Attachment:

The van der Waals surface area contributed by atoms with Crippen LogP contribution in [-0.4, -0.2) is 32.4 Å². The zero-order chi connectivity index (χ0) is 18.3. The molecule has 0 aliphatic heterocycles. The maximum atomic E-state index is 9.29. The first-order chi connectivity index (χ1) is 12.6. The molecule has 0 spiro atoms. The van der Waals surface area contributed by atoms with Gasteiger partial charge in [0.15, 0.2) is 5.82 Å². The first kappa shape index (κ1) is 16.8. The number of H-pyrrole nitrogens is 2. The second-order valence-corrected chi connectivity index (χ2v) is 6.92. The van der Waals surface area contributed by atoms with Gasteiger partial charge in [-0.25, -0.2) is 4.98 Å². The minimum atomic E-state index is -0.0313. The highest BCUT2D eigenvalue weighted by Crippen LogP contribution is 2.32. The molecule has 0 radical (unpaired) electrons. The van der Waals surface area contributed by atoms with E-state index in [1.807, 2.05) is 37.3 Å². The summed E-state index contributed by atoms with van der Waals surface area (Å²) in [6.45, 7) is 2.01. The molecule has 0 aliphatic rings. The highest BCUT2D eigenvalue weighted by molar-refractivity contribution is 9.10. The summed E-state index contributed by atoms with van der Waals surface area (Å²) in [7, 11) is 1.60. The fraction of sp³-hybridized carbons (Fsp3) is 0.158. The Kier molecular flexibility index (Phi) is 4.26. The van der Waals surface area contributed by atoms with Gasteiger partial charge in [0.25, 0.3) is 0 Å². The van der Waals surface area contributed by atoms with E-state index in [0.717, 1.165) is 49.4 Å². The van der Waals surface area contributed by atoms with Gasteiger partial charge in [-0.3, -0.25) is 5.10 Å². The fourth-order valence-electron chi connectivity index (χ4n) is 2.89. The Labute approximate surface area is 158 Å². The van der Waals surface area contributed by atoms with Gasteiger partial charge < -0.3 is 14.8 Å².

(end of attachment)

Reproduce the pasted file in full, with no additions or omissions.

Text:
The van der Waals surface area contributed by atoms with Crippen LogP contribution in [-0.4, -0.2) is 32.4 Å². The zero-order chi connectivity index (χ0) is 18.3. The molecule has 0 aliphatic heterocycles. The maximum atomic E-state index is 9.29. The first-order chi connectivity index (χ1) is 12.6. The molecule has 0 spiro atoms. The van der Waals surface area contributed by atoms with Gasteiger partial charge in [0.15, 0.2) is 5.82 Å². The first kappa shape index (κ1) is 16.8. The number of H-pyrrole nitrogens is 2. The second-order valence-corrected chi connectivity index (χ2v) is 6.92. The van der Waals surface area contributed by atoms with Gasteiger partial charge in [-0.25, -0.2) is 4.98 Å². The minimum atomic E-state index is -0.0313. The highest BCUT2D eigenvalue weighted by Crippen LogP contribution is 2.32. The molecule has 0 radical (unpaired) electrons. The van der Waals surface area contributed by atoms with E-state index in [1.807, 2.05) is 37.3 Å². The summed E-state index contributed by atoms with van der Waals surface area (Å²) in [6.45, 7) is 2.01. The molecule has 0 aliphatic rings. The highest BCUT2D eigenvalue weighted by molar-refractivity contribution is 9.10. The summed E-state index contributed by atoms with van der Waals surface area (Å²) in [7, 11) is 1.60. The fraction of sp³-hybridized carbons (Fsp3) is 0.158. The Kier molecular flexibility index (Phi) is 4.26. The van der Waals surface area contributed by atoms with Gasteiger partial charge in [0.25, 0.3) is 0 Å². The van der Waals surface area contributed by atoms with E-state index in [0.717, 1.165) is 49.4 Å². The van der Waals surface area contributed by atoms with Gasteiger partial charge in [-0.3, -0.25) is 5.10 Å². The fourth-order valence-electron chi connectivity index (χ4n) is 2.89. The Labute approximate surface area is 158 Å². The van der Waals surface area contributed by atoms with Gasteiger partial charge < -0.3 is 14.8 Å².